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Camden Point Military Institute

Camden Point, Missouri



The State Historical Society of Missouri provided five available catalogues for the Military Institute, source of the logo (right).  Louis C. Gabbert’s 1949 history of the school appeared in the Platte County Missouri Historical Society Bulletin in 2020.  Librarians from the Mid-Continent Public Library assisted with research in local newspapers.  The 1905 ad (below) is from Western Life.

Camden Point logo_edited.jpg


The preparatory year consisted of basic arithmetic, grammar, civil government, history, elocution, and penmanship.  The English curriculum added two additional years of  course work.  The Classical curriculum added three additional years, including Greek and Latin, to prepare students to enter “Missouri State University.”  Students wishing to prepare for careers in business or for teaching had curricula designed for that purpose. 


Catalogues note that all students were required to be an active member of one of the organized literary societies and to be a participant in exercises consisting of “music, essays, declamations, orations, dialogues, mock trials, etc.”  In addition to teachers of academic courses, faculty were employed to teach elocution, physical culture, art, and vocal and instrumental music.


CPMI ad_edited.jpg


In 1892 there were no public high schools in all of northern Platte County.  Camden Point Military Institute was created to bridge the gap between grammar school and college.  Its purpose  was to “prepare young men either for college or for honorable and useful business career.”  Baptist minister G. W. Everett persuaded twenty local men to put up $100 each to found the school.  The 1893 catalog shows forty students.  Almost all were from Platte County, most from the communities of Camden Point or Settle Station, four miles away.  Boys twelve years of age or older were eligible for admission.


The first catalog notes that the military component, “essential as an aid to developing true manhood will not be of a character to detract from the regular school work.”  Students wore military uniforms and drilled from 3:30 to 4:00 each day.  Newspapers show that the cadet corps was a feature in parades throughout Platte County and competed against Leavenworth High School in drills. 


While Gabbert asserts that no school records are available, he believed that an improved public school system led to the demise of the Institute.   Newspapers show a Camden Point High School by 1914.  

President Winston N. Stagner taught  psychology, mathematics, and military science.  His wife May Layton Stagner taught history, geology, and astronomy.  Image from the 1897 catalog.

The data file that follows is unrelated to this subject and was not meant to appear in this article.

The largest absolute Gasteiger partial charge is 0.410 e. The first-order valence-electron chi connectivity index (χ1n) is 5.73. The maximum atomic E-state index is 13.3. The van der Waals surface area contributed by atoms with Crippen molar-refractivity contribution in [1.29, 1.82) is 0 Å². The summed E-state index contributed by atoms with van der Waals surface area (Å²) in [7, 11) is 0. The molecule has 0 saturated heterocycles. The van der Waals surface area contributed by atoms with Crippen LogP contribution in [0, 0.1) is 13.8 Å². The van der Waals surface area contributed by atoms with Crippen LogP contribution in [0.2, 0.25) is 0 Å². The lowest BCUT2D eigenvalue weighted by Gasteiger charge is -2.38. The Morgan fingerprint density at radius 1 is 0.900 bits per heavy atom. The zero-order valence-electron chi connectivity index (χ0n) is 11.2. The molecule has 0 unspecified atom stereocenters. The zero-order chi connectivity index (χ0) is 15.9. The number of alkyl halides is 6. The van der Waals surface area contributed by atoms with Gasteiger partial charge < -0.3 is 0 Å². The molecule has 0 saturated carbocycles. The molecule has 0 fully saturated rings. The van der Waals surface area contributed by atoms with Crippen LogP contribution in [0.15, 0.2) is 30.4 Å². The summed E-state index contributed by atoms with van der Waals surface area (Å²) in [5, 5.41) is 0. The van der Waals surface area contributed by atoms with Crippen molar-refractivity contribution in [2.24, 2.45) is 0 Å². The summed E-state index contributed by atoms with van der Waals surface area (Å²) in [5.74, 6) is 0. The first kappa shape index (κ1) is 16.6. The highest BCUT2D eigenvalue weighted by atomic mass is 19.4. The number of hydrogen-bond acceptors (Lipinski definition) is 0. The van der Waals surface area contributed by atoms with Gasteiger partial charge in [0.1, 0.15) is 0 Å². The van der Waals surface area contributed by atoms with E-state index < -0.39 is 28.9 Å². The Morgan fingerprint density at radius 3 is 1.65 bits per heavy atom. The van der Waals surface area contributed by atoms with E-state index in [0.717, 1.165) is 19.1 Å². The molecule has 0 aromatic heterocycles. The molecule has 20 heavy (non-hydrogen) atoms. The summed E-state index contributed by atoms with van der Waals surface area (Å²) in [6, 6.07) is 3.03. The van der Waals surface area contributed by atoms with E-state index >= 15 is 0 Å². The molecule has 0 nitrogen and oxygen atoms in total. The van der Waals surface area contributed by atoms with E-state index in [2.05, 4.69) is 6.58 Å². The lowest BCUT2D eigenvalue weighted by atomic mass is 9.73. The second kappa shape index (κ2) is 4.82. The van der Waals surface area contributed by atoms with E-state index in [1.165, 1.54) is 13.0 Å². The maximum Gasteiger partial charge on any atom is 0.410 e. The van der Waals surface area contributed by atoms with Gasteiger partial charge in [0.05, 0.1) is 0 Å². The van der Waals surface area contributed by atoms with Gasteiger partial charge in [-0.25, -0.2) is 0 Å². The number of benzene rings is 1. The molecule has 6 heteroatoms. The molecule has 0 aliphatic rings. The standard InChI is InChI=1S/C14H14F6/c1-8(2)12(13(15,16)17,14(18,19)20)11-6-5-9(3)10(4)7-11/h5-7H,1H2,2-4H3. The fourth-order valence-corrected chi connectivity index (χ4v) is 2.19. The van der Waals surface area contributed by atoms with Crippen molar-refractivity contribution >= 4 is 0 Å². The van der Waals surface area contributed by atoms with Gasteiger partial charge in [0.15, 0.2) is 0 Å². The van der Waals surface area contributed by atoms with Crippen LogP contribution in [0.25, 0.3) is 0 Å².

Bricks and Mortar

Catalogues emphasize the location more than the building.  Located on the Chicago, Rock Island and Pacific Railroad, Camden Point was easily accessible.  It was a community of “wealth, culture and Christian influences.”  Catalogues note that no alcoholic beverages were sold within three miles and that there were no pool halls or places of evil.  The two-acre campus is described as a grassy lawn situated at a malaria-free elevation.    


Gabbert describes the building as a two-story frame structure.  The ground floor contained a drill hall, while the second floor held a study hall, with classrooms “in the space that was left over.”  That building was later razed and the timbers used to build a private residence.


         Team name: Cadets

            School Colors: The above seal suggests that they were Red and Blue


The first actual football result came in 1903, a 12-0 loss to Leavenworth (KS) High School.   Before the game Leavenworth newspaper complained that C.P.M.I. had many advantages—financial support from the school and salaried coaches.  After the game it further noted that two of those coaches actually played, and that one—Professor Woodson—“put up a very dirty game.”  Later that season the Cadets also lost to the Cameron town team 6-2. 


The 1907 team defeated Whitmere Business College and the Edgerton town team and played a scoreless draw with Liberty High School. The 1908 team played a scoreless draw with Spalding Business College but was badly beaten by Midland Lutheran College and also lost to the Trenton town team.

Newspapers show football games involving Camden Point in 1910, but it is unclear which of these actually involved C.P.M.I.


Note: Images are used in accordance with their “terms of use” as I understand those terms.  Recopying or republishing these images may be restricted or forbidden.

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